What happens to earth if the moon is destroyed?

Fortunately, there’s no evidence that the moon is going to self-destruct or collide with another orbiter anytime soon. If that doesn’t sound bad enough, there will also be massive earthquakes, volcanic reactions, and an increase in the temperature of the planet’s core.

What happens to the Earth if the Moon is destroyed?

The truth is that if the moon were to be destroyed, this would have an effect on the Earth’s rotational pattern. Though the changes wouldn’t be immediately drastic, it does mean that the Earth’s axis would change, resulting in a change in weather and environment on the Earth’s surface.

Let’s also say that the Moon stayed relatively close to where it is now, but when they separated, Luna was pulled into an orbit closer to Earth. Without the Moon, the tides would rise and fall at a much slower rate, about a third of their current fluctuation, says Matt Siegler, a research scientist at NASA’s Jet Propulsion Laboratory who works on the Lunar Reconnaissance Orbiter.

If the explosion were weak enough, the debris would re-form into one or more new moons; if it were too strong, there would be nothing left; just the right magnitude, and it would create a ringed system around Earth. When it formed 4.51 billion years ago, only 60 million years after the solar system itself took shape, the Moon was volcanically active, had a crust, mantle and core equal to Earth’s, and was just as susceptible to a meteorite impact or 10,000.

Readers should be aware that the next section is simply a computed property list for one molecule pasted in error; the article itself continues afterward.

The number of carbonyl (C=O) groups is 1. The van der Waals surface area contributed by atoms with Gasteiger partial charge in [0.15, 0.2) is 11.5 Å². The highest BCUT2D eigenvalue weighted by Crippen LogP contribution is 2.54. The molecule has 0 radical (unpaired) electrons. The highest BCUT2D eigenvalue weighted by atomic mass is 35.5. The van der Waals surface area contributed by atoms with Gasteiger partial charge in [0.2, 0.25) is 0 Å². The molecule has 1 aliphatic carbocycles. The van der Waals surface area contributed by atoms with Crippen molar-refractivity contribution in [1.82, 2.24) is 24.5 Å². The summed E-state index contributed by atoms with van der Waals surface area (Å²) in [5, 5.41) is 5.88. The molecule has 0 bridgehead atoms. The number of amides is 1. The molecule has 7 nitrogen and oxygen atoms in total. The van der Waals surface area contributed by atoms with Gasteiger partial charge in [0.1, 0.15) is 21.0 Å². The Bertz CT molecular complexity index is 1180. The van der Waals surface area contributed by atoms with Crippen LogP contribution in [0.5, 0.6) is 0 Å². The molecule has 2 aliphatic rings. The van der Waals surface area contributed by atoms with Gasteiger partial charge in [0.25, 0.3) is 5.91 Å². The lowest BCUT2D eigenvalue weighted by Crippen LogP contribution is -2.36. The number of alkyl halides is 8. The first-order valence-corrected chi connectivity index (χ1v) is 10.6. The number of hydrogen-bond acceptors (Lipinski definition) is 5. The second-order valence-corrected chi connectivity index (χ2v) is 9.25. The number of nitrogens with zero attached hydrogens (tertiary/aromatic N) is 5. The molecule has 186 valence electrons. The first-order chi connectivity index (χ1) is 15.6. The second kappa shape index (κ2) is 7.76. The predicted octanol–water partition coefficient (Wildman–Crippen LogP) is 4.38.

What would happen if the Moon exploded?

Simply put, a fiery shower of lunar debris that could last for thousands of years, wiping out almost all life on Earth’s surface. Over tens of thousands of years, the Earth could tilt beyond 45°, so that most of one hemisphere would face continuously toward the Sun, and the other would be in perpetual darkness. To blow it up, mine shafts would have to be drilled hundreds of miles deep, all over the Moon, and a total of 600 billion of the largest nuclear bombs ever built would have to be dropped down them. Dubois realizes that as each large lunar fragment collides with another, more and more lunar fragments will be created, increasing the likelihood of further collisions.

Freeman’s simulation of the exploding moon is below, with the Earth represented as a large blue dot and the moon as smaller multicolored dots. Finally, and probably most worrisome, Earth’s seasons could change substantially if the Moon were to disappear. Regardless of how the Moon dies, its disintegration would dislodge huge fragments of space rock and iron close to Earth.